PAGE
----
Labour: the human effort that is used to produce an item, both mentally & physically. The supply of labour is determined by how many workers are available & how long they can work for.

Capital: anything that is used to produce other goods & services rather than being used for its own sake (machinery, tools, offices etc).

Enterprise: the decision making and risk bearing in business by an entrepreneur. An entrepreneur has to organise the factors of production and decide what & how much to produce.

Inputs, Processes, Outputs

Inputs: the things that are needed to make a product - includes raw materials, energy, machinery/capital and labour.

Processes: the things that have to be done to produce an item/service.

Outputs: the finished product/service and any waste.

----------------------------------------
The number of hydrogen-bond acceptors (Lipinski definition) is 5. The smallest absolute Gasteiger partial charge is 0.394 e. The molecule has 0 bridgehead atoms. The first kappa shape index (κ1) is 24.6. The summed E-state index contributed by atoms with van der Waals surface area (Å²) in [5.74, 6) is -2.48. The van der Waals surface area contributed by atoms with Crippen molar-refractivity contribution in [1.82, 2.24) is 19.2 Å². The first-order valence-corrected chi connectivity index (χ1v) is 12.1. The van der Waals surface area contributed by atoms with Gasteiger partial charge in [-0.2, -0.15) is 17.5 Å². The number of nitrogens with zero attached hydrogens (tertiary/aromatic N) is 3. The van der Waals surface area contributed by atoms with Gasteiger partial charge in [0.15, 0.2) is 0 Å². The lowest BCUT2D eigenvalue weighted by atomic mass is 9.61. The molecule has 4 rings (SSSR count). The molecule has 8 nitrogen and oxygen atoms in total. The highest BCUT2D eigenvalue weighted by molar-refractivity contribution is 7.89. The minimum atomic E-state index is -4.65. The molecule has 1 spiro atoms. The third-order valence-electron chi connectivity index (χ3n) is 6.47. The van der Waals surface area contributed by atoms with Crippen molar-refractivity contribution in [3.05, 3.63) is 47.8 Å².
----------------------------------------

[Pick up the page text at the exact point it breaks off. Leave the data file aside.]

Technological advances are enabling us to create much more efficient ways of doing things (car engines require far less fuel to travel the same distance) and so reduce the inputs that are needed. Much higher rates of recycling are reducing the waste and the imputs that are created/needed in mannufacturing processes.

Technology Types & Uses

Utilising technology can be a great way to increase efficiency, access more natural resources and help increase the level of development in a country. It is important that when technology is used in the process of industrialisation it must be appropriate to the ability of the country/community to operate it, maintain it and repair it. There have been many examples of inappropriate technology that has been donated to developing communities which has gone to waste due to a lack of one of the above factors.